National Journal

January 16, 1988

SECTION: WASHINGTON UPDATE; In Person; Vol. 20, No. 3; Pg. 145

LENGTH: 799 words

HEADLINE: James Bovard; A Free-Lance Crab Apple Shaking the Federal Tree

BYLINE: By Charles S. Clark

BODY: If libertarians measured progress by the number of James Bovard's op-ed articles, the movement by now could declare victory and -- Slash! -- simply cancel the government.

Bovard's ubiquitous blasts against "anti-export" farm subsidies, the Postal Service "dinosaur" and the "dismal failure" of the World Bank have emerged as taunting fixtures on the pages of The Wall Street Journal, The New York Times, USA Today and The Washington Times. Never mind that the 31-year-old Bovard never finished college and has never been on the payroll of any publication or government agency.

The man who has been called the "pied piper of privatization" says that he is merely "trying to throw a few dead cats in the right places" and that his saving grace is his writing style.

Bovard doesn't just write; he rails. Sure, he has ideas, documentation, some semblance of the attitude of a responsible citizen. But his trick is the flippant phrasing -- for instance, a description of the current trade bill as "one of the biggest blows to commerce since the fall of the Roman Empire."

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It is his libertarian philosophy that gives Bovard his entry into technical subjects, with agriculture providing much of his fodder. "Agriculture is an excellent case study of how the government works," Bovard said. "It's the politicians and bureaucrats [thinking they can] manage people's lives better than themselves." His first book, The Farm Fiasco, an expose of agricultural outrages, will be published in mid-April by San Francisco's Institute for Contemporary Studies.

For the past three years, Bovard has published an average of 30 articles a year. The Wall Street Journal confirms that he is the paper's most prolific nonstaff contributor. He has also appeared often on radio and on NBC's Today Show and PBS's Firing Line.

Though affiliated with the Cato Institute and the Competitive Enterprise Institute, Bovard lobs his editorial salvos from a home computer at his rented Washington duplex. Still, he is a regular at such events as the World Bank's annual meeting, and recounts gleefully how he was "nearly thrown out" of last September's for trying to blanket the press corps with copies of a Cato paper, violating a Bank policy against outside publications.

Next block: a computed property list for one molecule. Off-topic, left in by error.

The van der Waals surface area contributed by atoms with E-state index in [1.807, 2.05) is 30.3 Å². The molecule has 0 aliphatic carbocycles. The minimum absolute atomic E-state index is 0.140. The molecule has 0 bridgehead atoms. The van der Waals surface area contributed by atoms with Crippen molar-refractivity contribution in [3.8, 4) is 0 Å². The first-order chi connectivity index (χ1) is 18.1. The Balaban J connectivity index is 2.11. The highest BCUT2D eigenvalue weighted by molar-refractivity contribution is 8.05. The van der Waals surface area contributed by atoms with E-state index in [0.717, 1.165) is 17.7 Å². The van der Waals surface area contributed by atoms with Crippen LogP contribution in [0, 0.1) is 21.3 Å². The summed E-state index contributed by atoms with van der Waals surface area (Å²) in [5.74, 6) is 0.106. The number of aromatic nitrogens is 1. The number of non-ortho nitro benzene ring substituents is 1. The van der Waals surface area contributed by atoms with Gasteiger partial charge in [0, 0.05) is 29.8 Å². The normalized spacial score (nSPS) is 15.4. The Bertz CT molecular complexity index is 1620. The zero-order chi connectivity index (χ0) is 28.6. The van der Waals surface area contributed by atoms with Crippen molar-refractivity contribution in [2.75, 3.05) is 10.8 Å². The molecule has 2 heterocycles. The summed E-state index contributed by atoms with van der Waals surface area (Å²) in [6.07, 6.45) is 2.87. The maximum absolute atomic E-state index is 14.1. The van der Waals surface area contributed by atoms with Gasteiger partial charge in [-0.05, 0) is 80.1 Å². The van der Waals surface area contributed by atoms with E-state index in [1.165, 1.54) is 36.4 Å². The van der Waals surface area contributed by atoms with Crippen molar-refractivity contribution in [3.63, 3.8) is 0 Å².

Most recently, a Bovard paper lambasting the World Bank for giving socialist governments money "to postpone reform" was cited in The Washington Times by former White House communications director Patrick J. Buchanan, who called it "as fine and comprehensive a paper as any think tank has lately produced.

But critics say Bovard is selective, that he takes things out of context. "He has his ax to grind, he's always off-base and his timing's bad," said World Bank spokesman Peter Riddleberger, noting that last September, Bovard's Wall Street Journal attack on the Bank's structural adjustment lending came out on the day the Treasury Department announced approval of the Bank's capital increase and that the Bank's new multilateral investment guarantee program cleared Congress the very day a Bovard piece tried to shoot it full of holes.

Though Bovard is notorious at the Postal Service (a speech of his on privatization once brought 300 postmasters to their feet, sputtering mad), Frank S. Johnson J., assistant postmaster general for communications, compared him to "a fly on the neck of a horse -- some of us know he's there, but we don't spend a lot of time trying to get him off."

Raised in Front Royal, Va., Bovard spent two years at Virginia Polytechnic Institute but said he soon decided he could learn better on his own. Moving to Boston, he paid the rent as a typist and a department store Santa Claus and holed up with the works of free-market economists -- Friedman, von Hayek, von Mises. In 1979, at age 22, he placed his first major piece, a satirical proposal that Member of Congress be drafted, in The New York Times. He moved to Washington just in time for the Reagan era.

Like many libertarians ("except on defense, where I'm a hard-liner"), Bovard is conservative enough to think that President Reagan isn't conservative enough. "The tragedy of the 1980s is that the people who favor a free market have rolled over and played dead," Bovard said. "People think that if Reagan [accepts auto import quotas or a huge farm bill], it's not so bad. But if Carter had done it, half the right wing would be having heart attacks."

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Regardless of who's in the White House, there will probably always be room for a free-lance crab apple who likes to scour government documents for proof that politicians deal from the bottom of the deck. As Bovard put it: "There's no learning curve in federal policy. The government makes the same mistakes year after year."

GRAPHIC: Picture, no caption, Richard A. Bloom